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Gov. Davis signs legislation to protect Quechan sacred site

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SACRAMENTO, Calif. - In a signing ceremony staged at his capitol office, California Gov. Gray Davis signed Senate Bill 22 into law, which is aimed to protect a Quechan tribal sacred area from a proposed nearby open pit gold mine.

"We're sending a message that sacred sites are more important than gold," said Gov. Davis in a short speech that preceded the actual signing of the bill.

The signing ceremony included tribal officials as well as state legislators who had worked on the bill, including its author Sen. Byron Sher, D-Palo Alto.

The bill is the result of several months' effort by the Davis administration to protect the Quechan site after he had vetoed a more broadly based sacred sites protection bill last year. After vetoing that bill Gov. Davis singled out the Quechan tribe and said he would specifically work to protect that site.

The language of the bill essentially deals directly with open pit mining operations near sacred sites and requires that all such projects be back filled and restored to "pre-mining conditions." The protected area effects an 880-foot deep, one-mile wide open pit, cyanide leaching gold mining operation originally proposed by Reno, Nevada-based Glamis Gold, Ltd in 1994. The proposed project sits about a mile from the Quechan sacred site, which is located in the Indian Pass area of Imperial County.

Essentially this restores a federal decision on mining that was signed by former President Clinton in the closing hours of his administration and was later reversed by the Bush Administration's Department of Interior. It is unclear, however, how the new state law will fare against the federal reversal.

In fact when Davis was questioned during the ceremony whether this was a warning shot to the Bush Administration, Davis recalled the Clinton order and called the current bill a restoration to the former mining regulation.

"California has done what the (federal) Department of Interior won't do, he (Davis) protected our sacred site," said Quechan tribal President Mike Jackson. Jackson had at one point in the preceding months asked Davis if he would stand in front of the bulldozers at the proposed gold mine; an anecdote that Davis wryly recalled during the ceremony.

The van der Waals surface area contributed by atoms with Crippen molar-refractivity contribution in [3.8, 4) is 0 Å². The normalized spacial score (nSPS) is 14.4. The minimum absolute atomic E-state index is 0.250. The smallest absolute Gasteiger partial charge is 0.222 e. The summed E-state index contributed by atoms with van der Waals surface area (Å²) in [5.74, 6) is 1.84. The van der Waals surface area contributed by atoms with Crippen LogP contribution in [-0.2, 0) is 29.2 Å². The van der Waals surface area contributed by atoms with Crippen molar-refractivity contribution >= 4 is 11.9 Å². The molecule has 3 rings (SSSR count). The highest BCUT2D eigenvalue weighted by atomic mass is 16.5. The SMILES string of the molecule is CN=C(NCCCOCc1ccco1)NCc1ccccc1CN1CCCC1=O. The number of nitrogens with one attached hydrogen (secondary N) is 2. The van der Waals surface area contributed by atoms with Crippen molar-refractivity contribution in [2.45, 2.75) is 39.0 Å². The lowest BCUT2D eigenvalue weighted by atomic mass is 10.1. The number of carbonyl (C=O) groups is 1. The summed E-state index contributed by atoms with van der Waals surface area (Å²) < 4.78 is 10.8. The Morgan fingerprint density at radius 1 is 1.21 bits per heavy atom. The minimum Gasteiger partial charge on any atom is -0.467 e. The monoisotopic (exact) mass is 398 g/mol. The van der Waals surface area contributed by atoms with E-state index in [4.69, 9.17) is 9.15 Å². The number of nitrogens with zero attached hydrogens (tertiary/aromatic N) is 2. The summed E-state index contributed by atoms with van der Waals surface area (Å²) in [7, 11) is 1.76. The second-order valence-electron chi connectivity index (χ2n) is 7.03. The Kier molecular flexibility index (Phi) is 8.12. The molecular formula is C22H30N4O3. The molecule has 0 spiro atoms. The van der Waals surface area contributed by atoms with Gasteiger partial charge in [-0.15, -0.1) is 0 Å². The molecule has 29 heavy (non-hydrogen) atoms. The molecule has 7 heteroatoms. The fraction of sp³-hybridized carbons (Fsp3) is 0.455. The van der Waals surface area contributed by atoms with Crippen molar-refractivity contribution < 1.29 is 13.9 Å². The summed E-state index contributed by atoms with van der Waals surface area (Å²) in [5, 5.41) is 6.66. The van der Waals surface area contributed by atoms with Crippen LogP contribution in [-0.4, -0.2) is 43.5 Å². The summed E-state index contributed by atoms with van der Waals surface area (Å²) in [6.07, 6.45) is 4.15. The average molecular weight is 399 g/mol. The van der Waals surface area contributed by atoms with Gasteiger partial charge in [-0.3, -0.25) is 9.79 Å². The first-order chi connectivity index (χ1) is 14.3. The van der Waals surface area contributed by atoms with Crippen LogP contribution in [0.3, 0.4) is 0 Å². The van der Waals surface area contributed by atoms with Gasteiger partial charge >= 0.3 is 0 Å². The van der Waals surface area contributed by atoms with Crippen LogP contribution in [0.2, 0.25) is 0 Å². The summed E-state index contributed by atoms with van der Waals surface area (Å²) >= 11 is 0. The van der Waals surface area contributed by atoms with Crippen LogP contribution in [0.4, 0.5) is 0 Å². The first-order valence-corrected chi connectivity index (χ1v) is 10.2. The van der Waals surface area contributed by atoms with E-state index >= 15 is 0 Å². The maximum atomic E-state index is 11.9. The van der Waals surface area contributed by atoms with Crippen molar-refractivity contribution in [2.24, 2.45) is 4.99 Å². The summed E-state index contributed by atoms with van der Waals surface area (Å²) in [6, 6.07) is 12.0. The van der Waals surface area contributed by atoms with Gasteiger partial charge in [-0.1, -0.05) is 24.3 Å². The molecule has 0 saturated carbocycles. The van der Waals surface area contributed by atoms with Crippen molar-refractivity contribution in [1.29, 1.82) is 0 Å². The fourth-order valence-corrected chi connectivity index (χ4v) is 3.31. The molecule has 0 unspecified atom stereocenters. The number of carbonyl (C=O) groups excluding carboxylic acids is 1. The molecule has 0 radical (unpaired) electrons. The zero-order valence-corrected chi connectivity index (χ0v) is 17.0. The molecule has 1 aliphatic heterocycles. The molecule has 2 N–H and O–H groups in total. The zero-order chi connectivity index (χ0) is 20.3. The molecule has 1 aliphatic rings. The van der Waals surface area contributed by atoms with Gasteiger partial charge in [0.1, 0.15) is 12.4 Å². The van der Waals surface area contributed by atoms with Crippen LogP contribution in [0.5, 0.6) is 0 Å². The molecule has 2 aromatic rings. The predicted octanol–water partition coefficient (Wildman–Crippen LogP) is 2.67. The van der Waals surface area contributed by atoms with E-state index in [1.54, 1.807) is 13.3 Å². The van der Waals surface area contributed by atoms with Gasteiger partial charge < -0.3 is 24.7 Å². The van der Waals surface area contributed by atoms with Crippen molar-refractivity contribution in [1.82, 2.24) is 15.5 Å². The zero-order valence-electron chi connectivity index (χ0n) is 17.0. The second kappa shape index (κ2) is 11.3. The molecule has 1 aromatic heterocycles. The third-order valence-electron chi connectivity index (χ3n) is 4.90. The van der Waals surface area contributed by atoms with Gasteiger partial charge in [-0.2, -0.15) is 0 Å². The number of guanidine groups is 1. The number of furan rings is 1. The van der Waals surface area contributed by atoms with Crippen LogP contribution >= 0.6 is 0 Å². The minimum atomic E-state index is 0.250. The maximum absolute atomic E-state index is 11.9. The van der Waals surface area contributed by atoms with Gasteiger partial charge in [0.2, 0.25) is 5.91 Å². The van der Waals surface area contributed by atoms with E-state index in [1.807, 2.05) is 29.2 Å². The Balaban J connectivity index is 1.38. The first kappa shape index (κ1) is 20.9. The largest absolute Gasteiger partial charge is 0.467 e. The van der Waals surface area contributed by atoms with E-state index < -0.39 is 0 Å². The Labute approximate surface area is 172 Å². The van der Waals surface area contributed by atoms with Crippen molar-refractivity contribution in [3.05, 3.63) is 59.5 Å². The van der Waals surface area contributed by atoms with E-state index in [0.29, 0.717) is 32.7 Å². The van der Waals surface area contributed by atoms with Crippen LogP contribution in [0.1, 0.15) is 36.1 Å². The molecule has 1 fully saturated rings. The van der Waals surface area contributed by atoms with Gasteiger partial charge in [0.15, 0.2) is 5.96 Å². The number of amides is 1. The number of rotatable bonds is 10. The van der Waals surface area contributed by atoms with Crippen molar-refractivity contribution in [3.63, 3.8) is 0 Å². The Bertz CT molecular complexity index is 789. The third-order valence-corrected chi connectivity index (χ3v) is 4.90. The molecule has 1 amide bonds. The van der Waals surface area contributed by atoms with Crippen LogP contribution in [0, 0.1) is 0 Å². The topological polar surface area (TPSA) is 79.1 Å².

Though the state had only recently agreed to take up the tribe's cause, Quechan has been fighting the proposal for the past seven years and in the past two has launched a major public relations blitz for their cause. Just last year the tribe's efforts paid off. Shortly before the first, more comprehensive bill was vetoed last year, the Quechan managed to get the site registered as one of the 50 Most Endangered Historic Sites by the National Trust for Historic Preservation.

Though the Quechan site is now protected some tough issues regarding sacred site protection remain. Though last year's more comprehensive bill only covered about 75 total acres in California, it was opposed by a variety of business interests and was notable for making some strange political bedfellows that included the decidedly unusual joining of liberal Democrats and social conservatives opposing pro-business conservatives.

Though Davis referred to the Quechan site protection as a triumph over "corporate interests" the Quechan site specifically had fewer opponents because of the relative small scope of this specific project. Coupling this fact is that Glamis Gold, who had proposed the project, is not based in California making the economic impact fairly negligible.

Tougher questions abound in other areas considered sacred to other California tribes. For example last year somewhere in the neighborhood of 20,000 salmon died on the Klamath River, considered sacred to, among others, the Yurok and Hoopa Valley tribes. Later studies concluded that business interests ranging from logging to farming to urban public utilities were among the culprits that contributed to higher water temperatures and thus lower oxygen levels that resulted in the massive die-off.

When questioned by Indian Country Today as to whether he would be willing to take on the larger corporate interests to protect sacred sites such as the salmon on the Klamath River, the governor responded that he would. When asked what he is specifically doing in this regard, Gov. Davis replied that he was working with tribal representatives from across the state to craft new, more comprehensive sacred site protection and expected to have results in the coming months.